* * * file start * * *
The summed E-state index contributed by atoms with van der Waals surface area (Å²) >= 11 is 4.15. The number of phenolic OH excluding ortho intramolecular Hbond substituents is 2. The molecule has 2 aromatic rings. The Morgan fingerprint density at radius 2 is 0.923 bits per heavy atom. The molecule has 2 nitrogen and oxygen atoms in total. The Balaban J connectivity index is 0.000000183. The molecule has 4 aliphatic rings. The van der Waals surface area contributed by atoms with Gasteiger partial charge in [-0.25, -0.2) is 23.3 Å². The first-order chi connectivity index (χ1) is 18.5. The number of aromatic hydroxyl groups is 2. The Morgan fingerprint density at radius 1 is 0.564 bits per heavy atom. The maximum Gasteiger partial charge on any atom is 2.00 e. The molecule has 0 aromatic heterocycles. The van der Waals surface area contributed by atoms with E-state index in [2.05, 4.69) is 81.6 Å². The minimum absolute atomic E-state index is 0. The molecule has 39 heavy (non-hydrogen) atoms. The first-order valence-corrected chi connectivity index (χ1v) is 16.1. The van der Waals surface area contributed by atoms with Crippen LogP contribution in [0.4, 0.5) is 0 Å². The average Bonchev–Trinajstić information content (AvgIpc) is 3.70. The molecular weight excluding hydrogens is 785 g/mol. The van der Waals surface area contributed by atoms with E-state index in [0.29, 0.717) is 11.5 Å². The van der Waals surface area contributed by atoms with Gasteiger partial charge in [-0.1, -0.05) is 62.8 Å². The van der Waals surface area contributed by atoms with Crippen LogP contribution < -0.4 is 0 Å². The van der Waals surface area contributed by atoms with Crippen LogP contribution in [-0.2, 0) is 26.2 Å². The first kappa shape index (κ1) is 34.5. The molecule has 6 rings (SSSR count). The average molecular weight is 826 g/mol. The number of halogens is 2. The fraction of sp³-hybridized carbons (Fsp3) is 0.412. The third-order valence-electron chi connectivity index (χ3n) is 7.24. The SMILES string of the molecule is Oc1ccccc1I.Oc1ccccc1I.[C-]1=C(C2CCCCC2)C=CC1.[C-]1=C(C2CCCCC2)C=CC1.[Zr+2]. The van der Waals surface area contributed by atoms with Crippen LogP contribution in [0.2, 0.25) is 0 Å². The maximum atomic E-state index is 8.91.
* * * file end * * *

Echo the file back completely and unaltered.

The summed E-state index contributed by atoms with van der Waals surface area (Å²) >= 11 is 4.15. The number of phenolic OH excluding ortho intramolecular Hbond substituents is 2. The molecule has 2 aromatic rings. The Morgan fingerprint density at radius 2 is 0.923 bits per heavy atom. The molecule has 2 nitrogen and oxygen atoms in total. The Balaban J connectivity index is 0.000000183. The molecule has 4 aliphatic rings. The van der Waals surface area contributed by atoms with Gasteiger partial charge in [-0.25, -0.2) is 23.3 Å². The first-order chi connectivity index (χ1) is 18.5. The number of aromatic hydroxyl groups is 2. The Morgan fingerprint density at radius 1 is 0.564 bits per heavy atom. The maximum Gasteiger partial charge on any atom is 2.00 e. The molecule has 0 aromatic heterocycles. The van der Waals surface area contributed by atoms with E-state index in [2.05, 4.69) is 81.6 Å². The minimum absolute atomic E-state index is 0. The molecule has 39 heavy (non-hydrogen) atoms. The first-order valence-corrected chi connectivity index (χ1v) is 16.1. The van der Waals surface area contributed by atoms with Crippen LogP contribution in [0.4, 0.5) is 0 Å². The average Bonchev–Trinajstić information content (AvgIpc) is 3.70. The molecular weight excluding hydrogens is 785 g/mol. The van der Waals surface area contributed by atoms with E-state index in [0.29, 0.717) is 11.5 Å². The van der Waals surface area contributed by atoms with Gasteiger partial charge in [-0.1, -0.05) is 62.8 Å². The van der Waals surface area contributed by atoms with Crippen LogP contribution < -0.4 is 0 Å². The van der Waals surface area contributed by atoms with Crippen LogP contribution in [-0.2, 0) is 26.2 Å². The first kappa shape index (κ1) is 34.5. The molecule has 6 rings (SSSR count). The average molecular weight is 826 g/mol. The number of halogens is 2. The fraction of sp³-hybridized carbons (Fsp3) is 0.412. The third-order valence-electron chi connectivity index (χ3n) is 7.24. The SMILES string of the molecule is Oc1ccccc1I.Oc1ccccc1I.[C-]1=C(C2CCCCC2)C=CC1.[C-]1=C(C2CCCCC2)C=CC1.[Zr+2]. The van der Waals surface area contributed by atoms with Crippen LogP contribution in [0.2, 0.25) is 0 Å². The maximum atomic E-state index is 8.91.